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if ($node->taxonomy) {
 $query = 'SELECT DISTINCT(t.nid), n.nid, n.title FROM {node} n INNER JOIN {term_node}    t ON n.nid = t.nid WHERE n.nid != %d AND (';

 $args = array($node->nid);
   $tids = array();

  foreach ($node->taxonomy as $term) {
  $tids[] = 't.tid = %d';
  $args[] = $term->tid;

  $query .= implode(' OR ', $tids) .  ')';

 $result = db_query_range($query, $args, 0, 10);
while ($o = db_fetch_object($result)) {
echo l($o->title, 'node/' . $o->nid);


the code is from a drupal guru. . used to get the article's title under the same term in node.tpl.php, i have researched it two days, although know some part of it. the principle of the code i still don't know. expect someone can explain more details about it for me .many thanks.

share|improve this question
up vote 2 down vote accepted

Short version:

It gets the array of tags of the node, retrieves the first 10 nodes that use at least one of these tags and outputs a link for each of these 10 results.

Detailed version:

First of all, the variable "$node" is an object that contains the data about a specific node (e.g. a Page or Story node). For example, "$node->title" would be the title of that node.

"$node->taxonomy" tests is that node is tagged (because if it has no tags, it cannot retrieve the other nodes using the same tag(s). When there is one or several tags associated with that node/page/story, $node->taxonomy is an array .

Now about the SQL query: "node" is the database table that stores the base fields (non-CCK) of every node. "term_node" is the database table that contains the combination of tag (which is called a "taxonomy term") and node.

In both tables, "nid" is the "unique Node ID" (which is an internal autoincremented number). Because this column is in both tables, this is how the tables are joined together.

In "term_node", "tid" is the "unique Term ID" (which is also an internal autoincremented number).

The "node" table is aliased "n", therefore "n.nid" means "the Node ID stored in table node". The "term_node" table is aliased "t", therefore "t.tid" means "the Term ID stored in table term_node".

The "foreach" loop goes thru the array of tags to extract the TermID of each tag used by the node in order to add it in the SQL query, and implode converts to a string.

The loop stores a piece of SQL query for each tag in variable $tids and stores the actual value in variable $args because Drupal database calls are safer when the arguments are passed separately from the SQL query: "%d" means "integer number".

"db_query_range" is a function that selects multiple rows in the database: here, "0 10" means "retrieve the first 10 results".

"db_fetch_object" in the "while" loop retrieves each result and stores it in the variable "$o", which is an object.

Therefore "$o->title" contains the value of the column "title" retrieved by the SQL query.

The function "l" is the drupal functin that creates the code for an HTML link: the first argument is the name of the link, the second argument is the drupal path: in Drupal, any node can be accessed by default using "", which is why it gives the path "node/123" (where 123 is the "Node ID").

This function is useful because it transparently handles custom paths, so if your node has a custom path to access it using "" instead, it will create a link to that page instead of "" automatically.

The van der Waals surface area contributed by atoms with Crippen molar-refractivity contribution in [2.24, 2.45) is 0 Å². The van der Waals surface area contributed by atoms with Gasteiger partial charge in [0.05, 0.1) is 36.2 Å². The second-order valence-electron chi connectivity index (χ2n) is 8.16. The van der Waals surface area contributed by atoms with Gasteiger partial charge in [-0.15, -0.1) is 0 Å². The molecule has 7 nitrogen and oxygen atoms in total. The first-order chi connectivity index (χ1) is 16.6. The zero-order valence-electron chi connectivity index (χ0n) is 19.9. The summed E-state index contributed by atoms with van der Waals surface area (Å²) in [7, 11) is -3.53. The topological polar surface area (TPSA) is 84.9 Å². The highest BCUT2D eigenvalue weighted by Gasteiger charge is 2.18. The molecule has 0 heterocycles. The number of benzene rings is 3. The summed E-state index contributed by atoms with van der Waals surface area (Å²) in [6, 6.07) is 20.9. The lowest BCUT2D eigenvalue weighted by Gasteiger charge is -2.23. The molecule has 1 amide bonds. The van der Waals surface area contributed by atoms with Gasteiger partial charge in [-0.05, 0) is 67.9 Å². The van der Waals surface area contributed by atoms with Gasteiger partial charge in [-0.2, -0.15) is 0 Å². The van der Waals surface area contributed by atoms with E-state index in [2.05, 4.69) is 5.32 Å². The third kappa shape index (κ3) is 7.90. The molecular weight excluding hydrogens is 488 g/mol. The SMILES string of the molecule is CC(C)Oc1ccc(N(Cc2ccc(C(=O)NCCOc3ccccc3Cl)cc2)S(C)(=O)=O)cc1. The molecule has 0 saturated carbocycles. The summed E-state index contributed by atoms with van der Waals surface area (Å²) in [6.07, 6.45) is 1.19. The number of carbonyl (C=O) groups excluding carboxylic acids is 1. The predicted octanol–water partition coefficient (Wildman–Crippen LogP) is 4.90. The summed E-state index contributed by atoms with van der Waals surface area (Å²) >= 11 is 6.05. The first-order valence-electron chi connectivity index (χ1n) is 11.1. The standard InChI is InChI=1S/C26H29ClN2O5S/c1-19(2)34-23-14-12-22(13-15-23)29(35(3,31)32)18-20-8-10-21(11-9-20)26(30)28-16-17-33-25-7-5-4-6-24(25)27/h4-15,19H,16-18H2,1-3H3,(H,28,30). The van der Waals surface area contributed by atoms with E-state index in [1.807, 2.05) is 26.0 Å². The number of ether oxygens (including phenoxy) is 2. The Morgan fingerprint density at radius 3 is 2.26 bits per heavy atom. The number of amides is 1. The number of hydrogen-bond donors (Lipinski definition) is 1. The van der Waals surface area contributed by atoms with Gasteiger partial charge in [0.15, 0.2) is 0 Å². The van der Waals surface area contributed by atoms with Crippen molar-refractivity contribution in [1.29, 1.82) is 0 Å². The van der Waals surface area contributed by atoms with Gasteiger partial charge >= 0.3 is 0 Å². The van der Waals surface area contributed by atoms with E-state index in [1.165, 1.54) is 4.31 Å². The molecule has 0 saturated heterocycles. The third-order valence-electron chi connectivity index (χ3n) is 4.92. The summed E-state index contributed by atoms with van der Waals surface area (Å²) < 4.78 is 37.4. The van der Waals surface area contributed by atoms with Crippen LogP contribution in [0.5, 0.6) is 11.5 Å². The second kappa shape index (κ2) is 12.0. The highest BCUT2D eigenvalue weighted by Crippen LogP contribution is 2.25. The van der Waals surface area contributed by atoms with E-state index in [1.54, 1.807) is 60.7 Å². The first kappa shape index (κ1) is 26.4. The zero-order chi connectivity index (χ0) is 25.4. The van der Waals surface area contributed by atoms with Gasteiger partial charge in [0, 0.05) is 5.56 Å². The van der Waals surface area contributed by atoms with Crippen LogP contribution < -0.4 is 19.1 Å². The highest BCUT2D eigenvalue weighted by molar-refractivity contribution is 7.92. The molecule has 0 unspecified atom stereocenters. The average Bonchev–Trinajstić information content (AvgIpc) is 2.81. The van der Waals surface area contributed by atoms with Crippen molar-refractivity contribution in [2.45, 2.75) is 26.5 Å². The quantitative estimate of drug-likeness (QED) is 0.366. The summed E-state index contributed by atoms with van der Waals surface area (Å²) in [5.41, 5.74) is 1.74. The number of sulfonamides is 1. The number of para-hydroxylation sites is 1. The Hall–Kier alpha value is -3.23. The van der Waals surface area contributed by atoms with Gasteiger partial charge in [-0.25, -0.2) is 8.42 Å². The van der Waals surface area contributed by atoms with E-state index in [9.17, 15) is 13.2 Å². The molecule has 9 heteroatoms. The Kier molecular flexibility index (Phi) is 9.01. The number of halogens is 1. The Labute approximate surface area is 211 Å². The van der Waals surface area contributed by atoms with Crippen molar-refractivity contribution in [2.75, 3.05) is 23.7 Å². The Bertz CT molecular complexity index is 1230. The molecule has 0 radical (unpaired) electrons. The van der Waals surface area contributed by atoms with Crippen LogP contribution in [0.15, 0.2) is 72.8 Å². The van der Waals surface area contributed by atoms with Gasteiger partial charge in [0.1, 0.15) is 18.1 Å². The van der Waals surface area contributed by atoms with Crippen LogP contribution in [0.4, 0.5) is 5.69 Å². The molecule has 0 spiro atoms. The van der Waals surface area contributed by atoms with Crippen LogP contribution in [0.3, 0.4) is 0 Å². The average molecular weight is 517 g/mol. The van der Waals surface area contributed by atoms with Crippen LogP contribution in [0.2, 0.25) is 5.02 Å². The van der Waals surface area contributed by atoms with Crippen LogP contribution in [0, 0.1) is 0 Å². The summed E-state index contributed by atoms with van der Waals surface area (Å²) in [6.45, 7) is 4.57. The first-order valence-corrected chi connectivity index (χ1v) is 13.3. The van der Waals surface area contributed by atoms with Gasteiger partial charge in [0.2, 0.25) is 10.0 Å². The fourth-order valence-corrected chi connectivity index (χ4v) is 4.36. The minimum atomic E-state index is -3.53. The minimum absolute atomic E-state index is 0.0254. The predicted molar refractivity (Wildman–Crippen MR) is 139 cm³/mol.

share|improve this answer
you're my hero. many many thanks. but there'are some parts i can't follow well. "n "term_node", "tid" is the "unique Term ID" (which is also an internal autoincremented number)." i took a look at the table"term_node", there're same rows with the same tid. – runeveryday Nov 23 '10 at 11:33
why i shoud do these two lines"$args = array($node->nid); $tids = array();" – runeveryday Nov 23 '10 at 12:00
in foreach loop,where is the $term from, how i know it's an object. – runeveryday Nov 23 '10 at 12:01
"$args = array($node->nid); $tids = array()" is the initialisation of the two variables used to build the part of the SQL query depending on the list of "Term ID". The only thing to note is that $args contain already one value because at line 2 in the SQL statement, there is "WHERE n.nid != %d" (which excludes the current node from the query), which is why it needs the value of the "Node ID" for Drupal to place it in the SQL instead of "%d". – wildpeaks Nov 23 '10 at 13:33
The TermID is unique, but it comes from a third table "term_data" that isn't used in the SQL, so I didn't mention it. In "term_node", "tid" references that unique id, however in "term_node", there is one row per association "tag<->node", so there are multiple rows with the same "tid" if a tag is used by several nodes; the same way, there are multiple rows with the same "nid" if a node has several tags. – wildpeaks Nov 23 '10 at 15:21

I wouldn't exactly call the guy who wrote this a guru, you could do this a lot prettier. Anyways what he does it create a query that looks like this:

 SELECT DISTINCT(t.nid), n.nid, n.title FROM {node} n
 INNER JOIN {term_node} t ON n.nid = t.nid
 WHERE n.nid != %d
 AND (t.tid = %d OR t.tid = %d OR ... t.tid = %d);

The end result is that he selects all the node ids and titles (only once) that share at least one term with the selected node, but isn't the node itself.

share|improve this answer
thank you, you're also a guru. but your answer is too abstract. i can't follow it well.i don't know how this line "(t.tid = %d OR t.tid = %d OR ... t.tid = %d);" from. – runeveryday Nov 23 '10 at 11:31

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